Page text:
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Inverse acoustical determination of photosynthetic oxygen productivity of Posidonia seagrass
Hermand, J.-P.; Nascetti, P.; Cinelli, F. (2000). Inverse acoustical determination of photosynthetic oxygen productivity of Posidonia seagrass, in: Caiti, A. et al. Experimental acoustic inversion methods for exploration of the shallow water environment. pp. 125-144
In: Caiti, A. et al. (2000). Experimental acoustic inversion methods for exploration of the shallow water environment. Springer: Dordrecht. ISBN 978-0792363057. 308 pp.

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  • Hermand, J.-P.
  • Nascetti, P.
  • Cinelli, F.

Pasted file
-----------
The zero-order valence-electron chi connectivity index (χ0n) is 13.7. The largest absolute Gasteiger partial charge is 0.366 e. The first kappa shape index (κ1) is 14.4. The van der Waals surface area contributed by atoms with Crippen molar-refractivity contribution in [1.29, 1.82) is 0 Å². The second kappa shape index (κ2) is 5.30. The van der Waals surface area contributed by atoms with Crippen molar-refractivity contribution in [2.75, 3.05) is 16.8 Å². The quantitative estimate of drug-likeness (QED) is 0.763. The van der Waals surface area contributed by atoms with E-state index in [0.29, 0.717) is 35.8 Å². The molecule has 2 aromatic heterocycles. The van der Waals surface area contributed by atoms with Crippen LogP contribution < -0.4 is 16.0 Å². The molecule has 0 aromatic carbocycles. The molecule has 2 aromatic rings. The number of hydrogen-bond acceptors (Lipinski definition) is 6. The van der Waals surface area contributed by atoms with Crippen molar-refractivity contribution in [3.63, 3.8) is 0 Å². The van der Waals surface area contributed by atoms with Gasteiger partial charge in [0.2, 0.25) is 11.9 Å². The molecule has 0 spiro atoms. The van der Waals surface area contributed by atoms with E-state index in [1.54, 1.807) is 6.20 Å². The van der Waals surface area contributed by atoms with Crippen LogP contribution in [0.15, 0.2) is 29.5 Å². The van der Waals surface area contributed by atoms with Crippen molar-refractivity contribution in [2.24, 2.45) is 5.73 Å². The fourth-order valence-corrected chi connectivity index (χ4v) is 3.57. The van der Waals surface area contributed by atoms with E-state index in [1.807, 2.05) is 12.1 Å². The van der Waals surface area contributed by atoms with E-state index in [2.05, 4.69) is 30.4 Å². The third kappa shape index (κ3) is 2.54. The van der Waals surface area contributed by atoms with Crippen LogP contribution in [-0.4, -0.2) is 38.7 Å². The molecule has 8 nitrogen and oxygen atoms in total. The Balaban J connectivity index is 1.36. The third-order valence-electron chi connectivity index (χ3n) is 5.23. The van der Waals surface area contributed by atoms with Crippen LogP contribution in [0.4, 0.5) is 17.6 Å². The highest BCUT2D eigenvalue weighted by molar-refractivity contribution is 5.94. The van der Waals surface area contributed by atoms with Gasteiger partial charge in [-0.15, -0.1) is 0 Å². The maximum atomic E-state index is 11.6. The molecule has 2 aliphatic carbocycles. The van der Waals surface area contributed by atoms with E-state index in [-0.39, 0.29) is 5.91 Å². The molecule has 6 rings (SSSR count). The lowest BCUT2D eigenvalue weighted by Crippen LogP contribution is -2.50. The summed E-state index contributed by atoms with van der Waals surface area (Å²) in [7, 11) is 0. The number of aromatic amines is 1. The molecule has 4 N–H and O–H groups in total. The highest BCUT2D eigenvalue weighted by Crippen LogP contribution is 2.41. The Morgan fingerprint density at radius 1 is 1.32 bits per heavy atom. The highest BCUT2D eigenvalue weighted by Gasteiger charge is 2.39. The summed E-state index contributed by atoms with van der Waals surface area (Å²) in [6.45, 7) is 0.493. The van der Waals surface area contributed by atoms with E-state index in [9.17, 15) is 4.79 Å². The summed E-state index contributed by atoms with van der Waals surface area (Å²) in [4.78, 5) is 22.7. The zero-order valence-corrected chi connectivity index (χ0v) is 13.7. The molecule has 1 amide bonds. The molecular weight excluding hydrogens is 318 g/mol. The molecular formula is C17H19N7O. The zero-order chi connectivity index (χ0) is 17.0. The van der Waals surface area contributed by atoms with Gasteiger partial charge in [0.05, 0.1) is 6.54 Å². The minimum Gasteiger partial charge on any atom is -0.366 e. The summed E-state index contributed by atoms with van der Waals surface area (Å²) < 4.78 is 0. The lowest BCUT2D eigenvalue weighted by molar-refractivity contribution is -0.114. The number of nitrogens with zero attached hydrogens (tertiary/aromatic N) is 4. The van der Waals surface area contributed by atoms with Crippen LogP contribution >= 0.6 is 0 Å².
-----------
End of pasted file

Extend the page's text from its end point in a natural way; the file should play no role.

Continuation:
As part of geoacoustic inversion experiments (Yellow Shark) in the Giglio basin, off the west coast of Italy, low frequency, broad-band propagation measurements were performed in the winter and spring of 1995 over a dense and extensive prairie of Posidonia seagrasses which surrounds Scoglio d'Africa, a minor island of the Tuscan Archipelago. The purpose of the measurements was to determine the applicability of model-based, geoacoustic inversion techniques developed for marine sediments to the monitoring of oxygen synthesis by Posidonia. A dual-flextensional acoustic projector and a 4-element vertical receiving array were positioned at 1541 m distance in an isobath (25 m water depth), dense and homogeneous part of the Posidonia prairie. The waveguide impulse response was measured during one day by 1 min repeated and alternated transmissions of 3 s chirp signals with frequency bands 0.1-0.9 kHz and 0.8-1.6 kHz. The water sound speed profiles calculated from repeated CTD measurements were slightly downward refracting and exhibited little temporal variability except for mild surface heating in the afternoon. Contemporaneous oxygen and CTD profiles as a function of daytime and season were obtained in 1997 to support the present study. In this paper acoustic, solar radiation, oxygen and CTD data are analyzed and discussed. The analysis shows strong correlation between photosynthesis and the impulse response of the acoustic waveguide. The most evident feature is an abrupt and marked change of attenuation and time dispersion characteristics at the onset of photosynthesis. Frequency-and depth-dependent rapid variations of received energy (2-5 dB) and time spread (3-10 ms) are observed. The time of occurence and rate of change of these variations are consistent with solar time and oxygen concentration measured in situ. The phenomena is attributed to bubbles of photosynthetic oxygen formed on the Posidonia leaf blades. The bubble layer creates an absorbing, dispersive, low-speed, thin parallel waveguide which modifies interaction of acoustic energy with the Posidonia "matte". It is demonstrated that;, after sunrise, low-order modes begin to travel in the seagrass layer, absorbing a portion of acoustic energy from the main waveguide. A similar effect can occur in a near-surface waveguide when supersaturation (undissolved oxygen) conditions obtain. Modeling results indicate that the inverse problem of determining gas and oxygen void fractions in the seagrass layer could be solved. Parameters such as surface density and photosynthetic efficiency of Posidonia can be derived from the variations of inverted void fractions. These results may be applicable to the monitoring of the state of health of Posidonia and other seagrasses in the Mediterranean and other oceans.

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